Get involved in Parkinson's researchOpen opportunities and ideas for getting involved in research
Open opportunities: Explore the toggles below to find out more about and get involved in any of our open opportunities:
As technology is becoming increasingly fundamental in our lives, understanding more about how it can help will be just as important. This exciting new study “Intelligent Parkinson early detection guiding novel supportive interventions” is looking to identify differences in the patterns of participant phone use which may be with known Parkinson’s symptoms.
This study is part of a larger project which is hoping to develop a smartphone
application which can identify early onset of Parkinson’s. Click here to find out more
For more information visit: http://www.i-prognosis.eu/
Effects of gene variants of AQP4 on Parkinson's
Opportunity to take part in a study at King’s College Hospital looking at potential gene variants of AQP4 and its relationship with Parkinson’s and sleep. Travel reimbursements will be offered.
The study aims to understand the relationship between a newly discovered internal waste disposal system in the brain called the ‘glymphatic system’ and the occurrence and progression of Parkinson’s.
What will it involve?
- Donating blood samples for genetic analysis
- A short (40 minute) clinical assessment
- Wearing of a sensor watch and completion of a sleep diary for 2 weeks at home, to monitor sleep levels
- Online assessment emailed and done once from home
I’d like to take part. Who do I contact?
Click here to contact Pavlos Zinzalias.
Vision in Parkinson's Study
We are looking for people with Parkinson’s who are over 50, diagnosed less than 10 years ago, based within the M25 to take part in an innovative and engaging study at UCL, London.
Parkinson's Family Project
Take part in a UK multi-centre study looking to find new genes that contribute to Parkinson’s disease risk and clinical features.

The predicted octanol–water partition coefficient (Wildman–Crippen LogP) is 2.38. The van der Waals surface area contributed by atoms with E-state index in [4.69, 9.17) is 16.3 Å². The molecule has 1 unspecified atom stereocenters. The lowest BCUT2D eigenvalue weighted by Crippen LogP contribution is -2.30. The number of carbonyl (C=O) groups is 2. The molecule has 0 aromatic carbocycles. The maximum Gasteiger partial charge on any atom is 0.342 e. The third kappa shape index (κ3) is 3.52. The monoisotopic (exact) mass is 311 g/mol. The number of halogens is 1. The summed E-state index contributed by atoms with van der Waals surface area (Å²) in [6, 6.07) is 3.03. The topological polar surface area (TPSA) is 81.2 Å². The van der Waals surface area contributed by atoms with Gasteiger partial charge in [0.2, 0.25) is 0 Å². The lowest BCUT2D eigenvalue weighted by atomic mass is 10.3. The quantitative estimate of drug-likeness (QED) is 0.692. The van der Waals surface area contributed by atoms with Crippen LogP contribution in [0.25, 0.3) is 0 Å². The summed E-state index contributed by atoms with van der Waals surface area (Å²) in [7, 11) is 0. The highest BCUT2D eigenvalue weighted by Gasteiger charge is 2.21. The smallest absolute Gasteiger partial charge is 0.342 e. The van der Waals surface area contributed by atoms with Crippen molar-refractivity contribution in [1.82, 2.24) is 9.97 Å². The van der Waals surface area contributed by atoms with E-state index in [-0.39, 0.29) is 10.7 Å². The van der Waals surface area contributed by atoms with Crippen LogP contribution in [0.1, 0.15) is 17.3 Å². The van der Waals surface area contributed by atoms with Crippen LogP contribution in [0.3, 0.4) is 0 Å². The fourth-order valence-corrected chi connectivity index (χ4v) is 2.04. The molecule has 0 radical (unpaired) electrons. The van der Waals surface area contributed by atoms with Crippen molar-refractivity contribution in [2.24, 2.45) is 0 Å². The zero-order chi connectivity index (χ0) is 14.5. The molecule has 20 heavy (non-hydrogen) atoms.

In the last few years our understanding of the causes of Parkinson’s has rapidly developed, and now we need to translate that understanding into treatments that slows the progression of the condition. We now believe that there are many different causes for example we know that variants in mitochondrial genes can cause specific forms of Parkinson’s. Mitochondrial genes control the mitochondria which create energy within the cells. What we learn from genetic forms of Parkinson’s may also be relevant for other forms of the condition. The aim of this study is to collect information and samples from people with Parkinson’s and attempt to group and stratify people with Parkinson’s based on markers of mitochondrial dysfunction. The investigators are studying people with both genetic forms of Parkinson’s and those with idiopathic Parkinson’s (i.e. where the cause is not known), as well as a healthy control group. All groups will undergo standardised clinical assessment to collect information on several aspects of their condition and will be asked to provide blood, urine and optionally cerebrospinal fluid and skin samples from which various biochemical and genetic tests will be performed. All participants will be asked to fast overnight (10 hours) before the study appointment, but all medications can be taken with water. Fasting is required as some of the tests are sensitive to different types of food so can affect the results. The investigators are particularly interested in those with known genetic causes of their PD such as Parkin and PINK1 carriers, as well as people with early onset Parkinson’s (diagnosed when less than 40 years old) and healthy controls can be non-blood relatives such as wives, husbands or friends. Study appointments will take place at the Royal Free Hospital in London. Up to £50 of travel expenses can be claimed to attend the visit.